In a related study the graphologists were given autobiographical texts, and their readings were far more accurate. However, laypersons were also given the same text and they did just as well. This convincingly shows that graphologists get their information from means other than analyzing handwriting.
One interesting study showed handwriting samples along with fake personality profiles. They found that naive subjects rated the match between the two more highly when the rules of graphology were followed. The authors conclude that part of graphology’s continued popularity and use may be due to the inherent biases in perceived correlation. In other words – flowery script equaling a flowery personality makes superficial intuitive sense and give graphology a legitimate feel (even though that feeling is completely illusory).
This is a common theme that we see in many such pseudosciences – they tend to follow naive but universal human biases. Sympathetic magic is one example – things have a function that mirrors what they look like. Powdered rhino horn is therefore used as an aphrodisiac. A long life line equals a long life (an analogy between linear dimension and temporal dimension).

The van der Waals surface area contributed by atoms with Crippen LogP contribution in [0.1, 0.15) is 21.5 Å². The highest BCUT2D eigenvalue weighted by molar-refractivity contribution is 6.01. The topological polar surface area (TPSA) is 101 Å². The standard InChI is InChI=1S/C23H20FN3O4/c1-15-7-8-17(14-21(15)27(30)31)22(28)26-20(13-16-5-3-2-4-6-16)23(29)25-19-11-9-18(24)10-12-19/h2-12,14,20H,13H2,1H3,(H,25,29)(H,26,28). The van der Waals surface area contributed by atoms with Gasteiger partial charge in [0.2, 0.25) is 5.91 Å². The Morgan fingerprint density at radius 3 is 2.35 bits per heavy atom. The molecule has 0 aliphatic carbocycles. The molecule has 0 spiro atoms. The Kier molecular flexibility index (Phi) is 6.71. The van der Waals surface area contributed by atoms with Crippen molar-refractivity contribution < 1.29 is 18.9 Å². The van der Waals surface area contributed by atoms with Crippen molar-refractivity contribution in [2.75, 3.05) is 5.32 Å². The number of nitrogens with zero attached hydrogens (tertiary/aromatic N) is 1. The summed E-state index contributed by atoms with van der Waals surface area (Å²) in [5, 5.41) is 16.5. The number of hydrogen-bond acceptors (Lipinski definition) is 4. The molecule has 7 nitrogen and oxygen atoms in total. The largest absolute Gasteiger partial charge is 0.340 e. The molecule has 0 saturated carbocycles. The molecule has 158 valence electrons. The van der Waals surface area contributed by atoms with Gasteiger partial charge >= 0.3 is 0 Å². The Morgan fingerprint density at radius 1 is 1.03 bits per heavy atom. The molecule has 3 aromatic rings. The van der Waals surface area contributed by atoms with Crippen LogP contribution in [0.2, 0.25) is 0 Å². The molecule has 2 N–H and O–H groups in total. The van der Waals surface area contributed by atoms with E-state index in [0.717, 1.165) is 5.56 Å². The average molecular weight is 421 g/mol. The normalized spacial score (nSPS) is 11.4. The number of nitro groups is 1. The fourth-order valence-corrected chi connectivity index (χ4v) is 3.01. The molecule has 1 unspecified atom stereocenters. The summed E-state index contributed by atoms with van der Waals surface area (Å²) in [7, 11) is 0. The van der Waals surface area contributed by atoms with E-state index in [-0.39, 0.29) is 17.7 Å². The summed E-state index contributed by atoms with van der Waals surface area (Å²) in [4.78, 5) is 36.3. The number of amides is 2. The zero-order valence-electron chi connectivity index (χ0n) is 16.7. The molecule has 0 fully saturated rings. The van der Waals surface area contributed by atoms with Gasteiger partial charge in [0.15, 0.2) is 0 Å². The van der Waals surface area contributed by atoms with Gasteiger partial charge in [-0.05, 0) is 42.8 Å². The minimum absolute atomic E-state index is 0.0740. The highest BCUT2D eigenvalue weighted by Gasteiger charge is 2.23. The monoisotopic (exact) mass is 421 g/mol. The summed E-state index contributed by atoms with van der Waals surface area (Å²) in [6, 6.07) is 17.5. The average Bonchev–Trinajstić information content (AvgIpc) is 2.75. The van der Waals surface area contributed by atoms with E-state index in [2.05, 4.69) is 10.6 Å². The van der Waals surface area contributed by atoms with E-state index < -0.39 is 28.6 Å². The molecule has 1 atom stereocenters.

The real world, however, is often counter-intuitive and does not comfortably conform itself to our biases.
The recent BBC article about graphology in France contains some very revealing quotes from graphology proponents. The sentiments expressed can be, and have been, used to defend every type of pseudoscience you can imagine.